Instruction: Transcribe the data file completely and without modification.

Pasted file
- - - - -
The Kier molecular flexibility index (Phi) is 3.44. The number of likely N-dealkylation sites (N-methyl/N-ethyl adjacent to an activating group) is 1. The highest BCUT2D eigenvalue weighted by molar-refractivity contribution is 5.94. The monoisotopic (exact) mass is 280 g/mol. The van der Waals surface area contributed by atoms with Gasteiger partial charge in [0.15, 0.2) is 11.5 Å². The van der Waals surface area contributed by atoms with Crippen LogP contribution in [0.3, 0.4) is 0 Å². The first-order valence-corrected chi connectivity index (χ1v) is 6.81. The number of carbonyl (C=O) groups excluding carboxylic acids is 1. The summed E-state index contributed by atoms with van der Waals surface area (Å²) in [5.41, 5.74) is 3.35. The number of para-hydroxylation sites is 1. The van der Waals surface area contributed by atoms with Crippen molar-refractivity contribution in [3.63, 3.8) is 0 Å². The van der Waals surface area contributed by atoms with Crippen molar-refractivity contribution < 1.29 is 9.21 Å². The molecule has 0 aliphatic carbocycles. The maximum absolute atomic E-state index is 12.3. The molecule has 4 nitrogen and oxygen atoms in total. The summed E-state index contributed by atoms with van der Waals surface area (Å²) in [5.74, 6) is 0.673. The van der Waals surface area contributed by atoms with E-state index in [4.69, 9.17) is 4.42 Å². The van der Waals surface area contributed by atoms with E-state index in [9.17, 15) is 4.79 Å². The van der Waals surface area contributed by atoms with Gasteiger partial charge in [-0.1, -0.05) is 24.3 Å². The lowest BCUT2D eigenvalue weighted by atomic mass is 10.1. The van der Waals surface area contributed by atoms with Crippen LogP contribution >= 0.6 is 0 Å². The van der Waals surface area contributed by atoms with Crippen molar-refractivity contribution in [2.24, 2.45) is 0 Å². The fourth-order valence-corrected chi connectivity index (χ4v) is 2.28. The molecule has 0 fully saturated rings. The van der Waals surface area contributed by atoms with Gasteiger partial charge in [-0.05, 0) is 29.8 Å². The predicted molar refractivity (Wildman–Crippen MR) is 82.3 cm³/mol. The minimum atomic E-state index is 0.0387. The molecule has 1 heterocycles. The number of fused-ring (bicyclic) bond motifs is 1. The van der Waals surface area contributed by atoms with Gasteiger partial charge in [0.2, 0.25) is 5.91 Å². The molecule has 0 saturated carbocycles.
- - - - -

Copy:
The Kier molecular flexibility index (Phi) is 3.44. The number of likely N-dealkylation sites (N-methyl/N-ethyl adjacent to an activating group) is 1. The highest BCUT2D eigenvalue weighted by molar-refractivity contribution is 5.94. The monoisotopic (exact) mass is 280 g/mol. The van der Waals surface area contributed by atoms with Gasteiger partial charge in [0.15, 0.2) is 11.5 Å². The van der Waals surface area contributed by atoms with Crippen LogP contribution in [0.3, 0.4) is 0 Å². The first-order valence-corrected chi connectivity index (χ1v) is 6.81. The number of carbonyl (C=O) groups excluding carboxylic acids is 1. The summed E-state index contributed by atoms with van der Waals surface area (Å²) in [5.41, 5.74) is 3.35. The number of para-hydroxylation sites is 1. The van der Waals surface area contributed by atoms with Crippen molar-refractivity contribution in [3.63, 3.8) is 0 Å². The van der Waals surface area contributed by atoms with Crippen molar-refractivity contribution < 1.29 is 9.21 Å². The molecule has 0 aliphatic carbocycles. The maximum absolute atomic E-state index is 12.3. The molecule has 4 nitrogen and oxygen atoms in total. The summed E-state index contributed by atoms with van der Waals surface area (Å²) in [5.74, 6) is 0.673. The van der Waals surface area contributed by atoms with E-state index in [4.69, 9.17) is 4.42 Å². The van der Waals surface area contributed by atoms with E-state index in [9.17, 15) is 4.79 Å². The van der Waals surface area contributed by atoms with Gasteiger partial charge in [-0.1, -0.05) is 24.3 Å². The lowest BCUT2D eigenvalue weighted by atomic mass is 10.1. The van der Waals surface area contributed by atoms with Crippen LogP contribution >= 0.6 is 0 Å². The van der Waals surface area contributed by atoms with Crippen molar-refractivity contribution in [2.24, 2.45) is 0 Å². The fourth-order valence-corrected chi connectivity index (χ4v) is 2.28. The molecule has 0 fully saturated rings. The van der Waals surface area contributed by atoms with Gasteiger partial charge in [-0.05, 0) is 29.8 Å². The predicted molar refractivity (Wildman–Crippen MR) is 82.3 cm³/mol. The minimum atomic E-state index is 0.0387. The molecule has 1 heterocycles. The number of fused-ring (bicyclic) bond motifs is 1. The van der Waals surface area contributed by atoms with Gasteiger partial charge in [0.2, 0.25) is 5.91 Å². The molecule has 0 saturated carbocycles.